Original Name: The Breadwinner
Director: Nora Twomey
Runtime: 94 minutes
IMDB Link: https://www.imdb.com/title/tt3901826/
Nora Twomey: an Irish animator, director, screenwriter, producer and voice actress. She is a partner in Cartoon Saloon. Twomey’s films are often coming-of-age films with pre-teen protagonists dealing with mythic worlds, the importance of stories and finishing them, acceptance, family, and communities. Her films combine traditional and digital art but are often hand-drawn and in a visual style inspired by the worlds of her stories
“The Breadwinner is Deborah Ellis’ book, but it’s also the testimony of all of the women she spoke to in refugee camps in Pakistan, as well as the Afghan caste members who told their stories to inform me and the rest of our cast and crew about the complexity of the story we were trying to tell. It’s people from different cultures; it’s more than the sum of its parts, and way more than I could ever have made as a solo project.”
We should make more movie like this. A family-oriented film that have mature message and inspiring story that not only kids, but adults can enjoy and appreciate. Adapted from a popular young adult novel by Deborah Ellis, The Breadwinner is a gorgeous but uneven tale about Parvana, an 11-year-old girl who disguise herself as a boy to help her family after he father was taken without charges. Set in the early 90s when Afghanistan was still under the control of Taliban, the Afghan women suffer from oppressive misogynist system where they aren’t allowed to show their face in public and where the stores would refuse to let them purchase anything, let alone greeting them. Having her father taken away means that the main source for income, or even for daily social interaction is close to zero. In such a harsh and repressed society, all that Parvana (and the women in general) want is the same opportunity as male’s counterpart. Parvana enjoys her little freedom in the disguise of boy, working all day to get her paycheck, somethings she couldn’t do if she were in girl’s clothes.
But while The Breadwinner’s central message is all fine and dandy, it’s the narrative aspect that it suffers the most. Even ironic how the film itself tries to sell an importance of storytelling as the powerful tool for these characters to cope with the harsh reality of life, and how it provides a glimmer of hope, as well as the power of imaginative in an otherwise dull, wash-out and bleak world. The story development as a whole is filled with many contrived plots, most notably the appearance of one of the relative who just wants to take them away without caring much for them or how it’s the same day as Parvana decides to meet her father and the war broke out and her siblings have to move. One can have a sense of the clunky in plot development when one realizes that many supporting characters have to sacrifice their own benefits (in an unbelievably manner) to help support the girl’s quest. Not only the plot, but the character’s writing is too one-sided in many cases. The authority men are presented as overly aggressive as if they’re one big ruthless character and most of them, Parvana aside, haven’t been developed to their full potential.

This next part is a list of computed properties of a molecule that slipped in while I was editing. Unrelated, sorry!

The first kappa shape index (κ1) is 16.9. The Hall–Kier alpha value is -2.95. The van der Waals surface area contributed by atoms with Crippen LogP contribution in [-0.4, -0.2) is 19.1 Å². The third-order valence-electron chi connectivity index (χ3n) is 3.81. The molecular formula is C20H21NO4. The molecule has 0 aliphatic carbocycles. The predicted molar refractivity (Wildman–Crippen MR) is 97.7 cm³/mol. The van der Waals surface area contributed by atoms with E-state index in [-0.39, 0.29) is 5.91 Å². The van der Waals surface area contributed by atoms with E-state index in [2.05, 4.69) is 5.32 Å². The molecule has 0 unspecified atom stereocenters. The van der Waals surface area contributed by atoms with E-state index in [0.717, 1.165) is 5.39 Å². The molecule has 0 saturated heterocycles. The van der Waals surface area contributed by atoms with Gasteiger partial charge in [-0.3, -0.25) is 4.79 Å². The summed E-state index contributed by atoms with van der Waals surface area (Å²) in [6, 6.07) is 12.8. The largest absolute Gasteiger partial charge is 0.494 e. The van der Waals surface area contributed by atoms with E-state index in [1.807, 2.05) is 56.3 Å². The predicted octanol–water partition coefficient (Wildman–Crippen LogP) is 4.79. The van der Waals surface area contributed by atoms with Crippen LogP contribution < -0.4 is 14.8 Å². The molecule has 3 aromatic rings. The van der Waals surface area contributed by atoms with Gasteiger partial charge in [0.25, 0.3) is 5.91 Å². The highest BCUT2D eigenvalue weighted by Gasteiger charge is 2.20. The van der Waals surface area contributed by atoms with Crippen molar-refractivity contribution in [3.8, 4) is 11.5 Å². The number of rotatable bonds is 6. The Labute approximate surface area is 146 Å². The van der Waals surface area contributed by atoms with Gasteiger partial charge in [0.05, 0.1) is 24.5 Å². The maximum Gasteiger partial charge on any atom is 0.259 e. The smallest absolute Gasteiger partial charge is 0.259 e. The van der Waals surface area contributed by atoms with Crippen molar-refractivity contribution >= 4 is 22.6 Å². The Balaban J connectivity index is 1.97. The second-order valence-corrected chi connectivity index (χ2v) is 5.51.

The Breadwinner saves its shortage in storytelling department by the sheer power in animation production. They nail it with the visual: the backgrounds get you right into the heart of this Afghan conflicts, the characters are always expressive, especially in their big eyes. The story within a story part particular stands out as it uses vividly cut-out animation art style that contrast very well with its more traditional style. While in term of flat-out gorgeous visuality and wild visual experimentation The Breadwinner can’t compare with its earlier works, it’s the comparison I happily to put aside since it aims for a much more difficult subject matter. While I have complaints with the male cast, the female cast does a wonderful job to show us what it feels like to be victims of their time, and somehow enforce the girls’ strong will to stand up for themselves and do what they like in the name of Parvana and her friend Shauzia. In the end, though the story itself can be inconsistent and heavy-handed at times, the fact that it’s willing to tackle a difficult and dark subject matter for a family-friendly audience, plus its pleasing animating visual make it better a better recommendation than your regular animated fare.